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  • Locating Privacy in Tudor London
  • Judith H. Anderson
Lena Cowen Orlin . Locating Privacy in Tudor London. Oxford: Oxford University Press, 2007. xiv + 370 pp. index. illus. bibl. £55. ISBN: 978-0-19-922625-2.

The title Locating Privacy in Tudor London, like everything within Lena Orlin's imaginatively planned and lucidly executed history, is significant, indicating the spatial, temporal, and otherwise material grounding of her subject. By location, Orlin means material culture, especially architecture and household ob-jects, and institutional archives of all sorts, especially written records from churches, courts, charities, and livery companies. By personal privacy, she understands "interiority, atomization, spatial control, intimacy, urban anonymity, [End Page 1380] secrecy, withholding, solitude" (1). She is more than willing to speculate about the grounded silences and manifest absences in a painting of her focal subject Alice Barnham —merchant's wife, silkwoman in her own right, mother of four —and to do so compellingly, yet while withholding any warrant of the interiority we would claim for ourselves, since this is not part of the material record she examines. Little wonder that one thinks of Hamlet in reading Orlin's Locating Privacy, and not only while reading those parts of it that attend specifically to surveillance ("the walls have ears" because of construction materials, crowded living conditions, redesigned interiors). More often when Orlin speculates about interiority or withholding, however, she is at pains to reinterpret privacy as public gesture—the pretense or more likely the anachronistic appearance of privacy. Repeatedly she corrects Philippe Ariè s 's story of increasing privacy in the period and does so with good reason. But she also notes that her own story differs essentially from his because her evidence does, insofar as hers is rigorously material and archival.

Chapters in Locating Privacy that focus on architecture and its implications —namely, "Rebuildings," "Boundaries," "Galleries," and "Closets" —alternate suggestively with those following the family of Francis and Alice Barnham: the painting of Alice and her sons, Alice "in the Rebuilt World," "The Chronicles of Francis Barnham," and "The Barnhams' Business Secrets." Francis Barnham was a member of the Drapers' Company, and his rank extended ever upwards to Sheriff and Alderman until he died just short of a likely term as Lord Mayor of London. Officially a merchant, he was mainly in the business of lending money. His activities intersected with apprenticeship, legislated morality, charitable institutions, usury, custom, and law. Francis Barnham exists historically in the records of the Drapers' Company and in those of his several offices that resulted from his high rank therein. For Orlin, Alice Barnham exists primarily in her portrait with two sons. Orlin convincingly establishes Alice as the subject of this portrait for the first time, and otherwise contextualizes and teases out the scanty records that mention her. Both Barnhams provide for Orlin a rich historical narrative of the merchant, or "middling [sort], the material, and the concrete" (9). She acknowledges that this sort, though middling socially, is rich enough to make a Tudor Forbes 500.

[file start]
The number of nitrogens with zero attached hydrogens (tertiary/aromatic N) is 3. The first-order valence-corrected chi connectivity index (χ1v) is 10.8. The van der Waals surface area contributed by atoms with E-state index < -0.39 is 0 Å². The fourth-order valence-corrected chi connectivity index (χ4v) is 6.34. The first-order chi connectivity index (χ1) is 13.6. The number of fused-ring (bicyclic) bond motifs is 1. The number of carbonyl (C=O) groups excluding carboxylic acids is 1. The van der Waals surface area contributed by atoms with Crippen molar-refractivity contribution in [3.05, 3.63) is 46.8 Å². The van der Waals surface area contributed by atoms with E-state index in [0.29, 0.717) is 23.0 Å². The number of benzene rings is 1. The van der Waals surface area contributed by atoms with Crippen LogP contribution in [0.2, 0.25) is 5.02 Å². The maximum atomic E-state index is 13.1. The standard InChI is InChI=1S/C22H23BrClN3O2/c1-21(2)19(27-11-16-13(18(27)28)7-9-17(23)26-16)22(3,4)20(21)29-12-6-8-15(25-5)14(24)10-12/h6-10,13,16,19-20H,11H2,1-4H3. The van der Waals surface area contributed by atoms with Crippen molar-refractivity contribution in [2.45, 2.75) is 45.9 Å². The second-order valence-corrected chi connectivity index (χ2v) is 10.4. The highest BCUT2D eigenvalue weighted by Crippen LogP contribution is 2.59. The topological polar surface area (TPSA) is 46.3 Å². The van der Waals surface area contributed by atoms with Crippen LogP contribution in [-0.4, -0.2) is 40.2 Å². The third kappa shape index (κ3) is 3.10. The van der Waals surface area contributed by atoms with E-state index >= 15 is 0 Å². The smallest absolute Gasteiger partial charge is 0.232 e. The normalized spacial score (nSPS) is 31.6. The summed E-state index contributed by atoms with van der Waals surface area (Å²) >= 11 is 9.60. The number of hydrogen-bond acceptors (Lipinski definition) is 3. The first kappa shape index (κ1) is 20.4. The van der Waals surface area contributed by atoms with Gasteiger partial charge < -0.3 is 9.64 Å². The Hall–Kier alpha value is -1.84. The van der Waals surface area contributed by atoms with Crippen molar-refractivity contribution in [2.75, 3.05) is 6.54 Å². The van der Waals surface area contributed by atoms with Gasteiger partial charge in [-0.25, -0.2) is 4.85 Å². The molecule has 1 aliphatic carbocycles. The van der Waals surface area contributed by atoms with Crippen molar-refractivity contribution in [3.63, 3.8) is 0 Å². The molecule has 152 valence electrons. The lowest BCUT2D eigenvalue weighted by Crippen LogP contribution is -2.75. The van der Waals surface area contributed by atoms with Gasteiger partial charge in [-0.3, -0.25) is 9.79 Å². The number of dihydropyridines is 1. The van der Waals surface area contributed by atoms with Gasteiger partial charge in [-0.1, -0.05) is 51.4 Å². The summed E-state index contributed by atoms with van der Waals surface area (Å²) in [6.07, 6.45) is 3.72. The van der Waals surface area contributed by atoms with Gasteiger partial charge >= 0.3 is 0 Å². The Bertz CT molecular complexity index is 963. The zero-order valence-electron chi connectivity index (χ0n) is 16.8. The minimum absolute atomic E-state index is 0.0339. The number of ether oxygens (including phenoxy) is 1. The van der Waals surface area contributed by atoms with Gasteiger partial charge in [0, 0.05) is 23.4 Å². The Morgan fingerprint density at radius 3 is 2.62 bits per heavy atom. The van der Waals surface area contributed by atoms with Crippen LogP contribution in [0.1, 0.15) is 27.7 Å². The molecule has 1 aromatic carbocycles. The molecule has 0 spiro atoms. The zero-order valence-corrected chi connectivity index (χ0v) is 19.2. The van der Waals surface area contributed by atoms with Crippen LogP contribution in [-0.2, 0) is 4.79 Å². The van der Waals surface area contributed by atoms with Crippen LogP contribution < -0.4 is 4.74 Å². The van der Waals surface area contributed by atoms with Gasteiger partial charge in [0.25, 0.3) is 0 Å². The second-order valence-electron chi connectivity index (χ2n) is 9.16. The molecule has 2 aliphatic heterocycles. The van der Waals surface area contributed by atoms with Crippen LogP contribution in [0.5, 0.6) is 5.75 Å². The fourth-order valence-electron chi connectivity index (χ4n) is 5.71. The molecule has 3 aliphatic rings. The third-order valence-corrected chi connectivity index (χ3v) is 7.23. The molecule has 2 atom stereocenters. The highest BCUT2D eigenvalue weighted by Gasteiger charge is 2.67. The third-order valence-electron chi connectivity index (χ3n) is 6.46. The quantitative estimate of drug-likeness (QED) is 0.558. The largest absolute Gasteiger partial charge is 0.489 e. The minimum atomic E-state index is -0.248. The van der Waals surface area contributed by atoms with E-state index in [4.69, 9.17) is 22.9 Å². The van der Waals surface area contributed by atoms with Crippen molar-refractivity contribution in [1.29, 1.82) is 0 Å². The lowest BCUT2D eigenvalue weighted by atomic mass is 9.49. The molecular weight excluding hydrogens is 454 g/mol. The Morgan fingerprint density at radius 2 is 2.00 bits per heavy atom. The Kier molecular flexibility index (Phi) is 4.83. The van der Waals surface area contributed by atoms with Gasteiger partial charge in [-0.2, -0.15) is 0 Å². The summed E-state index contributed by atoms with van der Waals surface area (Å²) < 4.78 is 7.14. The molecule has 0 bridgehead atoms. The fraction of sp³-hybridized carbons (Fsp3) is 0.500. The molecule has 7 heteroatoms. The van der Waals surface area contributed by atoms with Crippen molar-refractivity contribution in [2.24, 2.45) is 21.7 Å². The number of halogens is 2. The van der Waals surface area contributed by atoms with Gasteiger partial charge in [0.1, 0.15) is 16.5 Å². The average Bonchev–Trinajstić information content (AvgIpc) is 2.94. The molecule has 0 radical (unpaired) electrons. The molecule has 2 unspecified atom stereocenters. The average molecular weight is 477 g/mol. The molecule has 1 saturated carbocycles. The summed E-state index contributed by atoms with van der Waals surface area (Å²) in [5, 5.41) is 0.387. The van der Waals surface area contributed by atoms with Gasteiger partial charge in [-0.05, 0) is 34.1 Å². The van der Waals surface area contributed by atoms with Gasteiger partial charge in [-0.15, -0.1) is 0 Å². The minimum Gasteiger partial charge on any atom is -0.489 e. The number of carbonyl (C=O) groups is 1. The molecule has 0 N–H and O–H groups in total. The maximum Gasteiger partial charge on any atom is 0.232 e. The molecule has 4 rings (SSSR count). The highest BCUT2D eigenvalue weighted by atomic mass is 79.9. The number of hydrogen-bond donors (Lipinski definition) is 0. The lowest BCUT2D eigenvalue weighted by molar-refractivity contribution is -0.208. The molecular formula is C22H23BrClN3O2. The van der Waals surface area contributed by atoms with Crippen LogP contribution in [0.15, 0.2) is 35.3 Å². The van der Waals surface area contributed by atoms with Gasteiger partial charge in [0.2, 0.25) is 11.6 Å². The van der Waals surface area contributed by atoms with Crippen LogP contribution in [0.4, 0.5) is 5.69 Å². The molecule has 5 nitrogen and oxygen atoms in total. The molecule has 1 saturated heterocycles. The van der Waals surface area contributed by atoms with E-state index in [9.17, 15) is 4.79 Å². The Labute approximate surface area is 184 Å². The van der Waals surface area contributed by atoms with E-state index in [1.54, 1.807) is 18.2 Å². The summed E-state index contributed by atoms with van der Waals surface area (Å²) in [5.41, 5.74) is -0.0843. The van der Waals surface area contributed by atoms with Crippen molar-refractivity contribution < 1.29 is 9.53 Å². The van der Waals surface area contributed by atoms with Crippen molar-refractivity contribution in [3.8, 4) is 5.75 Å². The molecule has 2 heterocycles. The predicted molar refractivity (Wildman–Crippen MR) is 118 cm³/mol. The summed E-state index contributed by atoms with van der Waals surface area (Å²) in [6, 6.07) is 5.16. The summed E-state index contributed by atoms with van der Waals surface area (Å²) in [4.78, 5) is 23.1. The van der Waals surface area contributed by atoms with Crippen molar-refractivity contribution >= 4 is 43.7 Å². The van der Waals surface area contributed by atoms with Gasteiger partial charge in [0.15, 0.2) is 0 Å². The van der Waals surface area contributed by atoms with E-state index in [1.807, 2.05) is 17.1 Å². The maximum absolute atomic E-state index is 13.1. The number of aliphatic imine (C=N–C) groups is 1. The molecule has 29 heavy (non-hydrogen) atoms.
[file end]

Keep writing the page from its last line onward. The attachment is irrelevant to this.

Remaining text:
Among the governing paradigms Orlin's study challenges is "the predominance of political interpretations" (11). Orlin rightly wants to reinstate a greater emphasis on the economic factors and business interests of the time, as well as on the documents and other material evidence that attest to these. Two revisionary arguments she makes are that the enlargement of living spaces resulted from a greater accumulation of goods, rather than causing this, and that closets are usually overgrown chests, or places for valuables, rather than places of personal retirement. Throughout Locating Privacy, Orlin is alert to issues of gender. Alberti's "gynephobic [architectural] imagination" is a historical touchstone, indeed a critical topos, that she challenges: "such . . . evidence as remains to us . . . suggests that neither the English reader nor early modern gender roles were as thoroughly [End Page 1381] coercive as was imagined by Alberti" (312). Alberti was Burckhardt's uomo universale, as she also observes.

Concluding, I want to emphasize not only the value of Orlin's highly readable study and the avenues for further research it highlights, but also her view that the history of privacy remains "more equivocal than is generally recognized" (10). Again, equivocal. For example, although...


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